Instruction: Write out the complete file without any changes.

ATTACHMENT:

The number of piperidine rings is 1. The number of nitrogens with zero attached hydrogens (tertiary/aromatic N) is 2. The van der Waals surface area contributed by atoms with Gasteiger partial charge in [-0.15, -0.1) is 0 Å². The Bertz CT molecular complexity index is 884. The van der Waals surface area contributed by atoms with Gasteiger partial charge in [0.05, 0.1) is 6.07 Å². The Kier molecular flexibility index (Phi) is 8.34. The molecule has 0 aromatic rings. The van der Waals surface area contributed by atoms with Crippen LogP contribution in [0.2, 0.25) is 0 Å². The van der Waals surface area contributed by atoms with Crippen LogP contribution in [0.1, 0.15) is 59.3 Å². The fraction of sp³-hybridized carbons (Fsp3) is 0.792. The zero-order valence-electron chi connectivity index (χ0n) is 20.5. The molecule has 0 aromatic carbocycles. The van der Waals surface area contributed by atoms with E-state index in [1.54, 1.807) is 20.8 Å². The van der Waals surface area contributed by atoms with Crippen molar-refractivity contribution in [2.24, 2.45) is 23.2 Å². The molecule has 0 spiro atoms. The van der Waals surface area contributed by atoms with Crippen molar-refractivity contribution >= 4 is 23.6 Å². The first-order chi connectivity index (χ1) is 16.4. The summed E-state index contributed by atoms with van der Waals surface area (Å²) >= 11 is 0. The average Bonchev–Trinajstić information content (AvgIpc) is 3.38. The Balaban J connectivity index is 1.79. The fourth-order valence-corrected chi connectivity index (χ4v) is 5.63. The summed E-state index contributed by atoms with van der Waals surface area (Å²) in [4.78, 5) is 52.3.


The number of piperidine rings is 1. The number of nitrogens with zero attached hydrogens (tertiary/aromatic N) is 2. The van der Waals surface area contributed by atoms with Gasteiger partial charge in [-0.15, -0.1) is 0 Å². The Bertz CT molecular complexity index is 884. The van der Waals surface area contributed by atoms with Gasteiger partial charge in [0.05, 0.1) is 6.07 Å². The Kier molecular flexibility index (Phi) is 8.34. The molecule has 0 aromatic rings. The van der Waals surface area contributed by atoms with Crippen LogP contribution in [0.2, 0.25) is 0 Å². The van der Waals surface area contributed by atoms with Crippen LogP contribution in [0.1, 0.15) is 59.3 Å². The fraction of sp³-hybridized carbons (Fsp3) is 0.792. The zero-order valence-electron chi connectivity index (χ0n) is 20.5. The molecule has 0 aromatic carbocycles. The van der Waals surface area contributed by atoms with E-state index in [1.54, 1.807) is 20.8 Å². The van der Waals surface area contributed by atoms with Crippen molar-refractivity contribution in [2.24, 2.45) is 23.2 Å². The molecule has 0 spiro atoms. The van der Waals surface area contributed by atoms with Crippen molar-refractivity contribution >= 4 is 23.6 Å². The first-order chi connectivity index (χ1) is 16.4. The summed E-state index contributed by atoms with van der Waals surface area (Å²) >= 11 is 0. The average Bonchev–Trinajstić information content (AvgIpc) is 3.38. The Balaban J connectivity index is 1.79. The fourth-order valence-corrected chi connectivity index (χ4v) is 5.63. The summed E-state index contributed by atoms with van der Waals surface area (Å²) in [4.78, 5) is 52.3.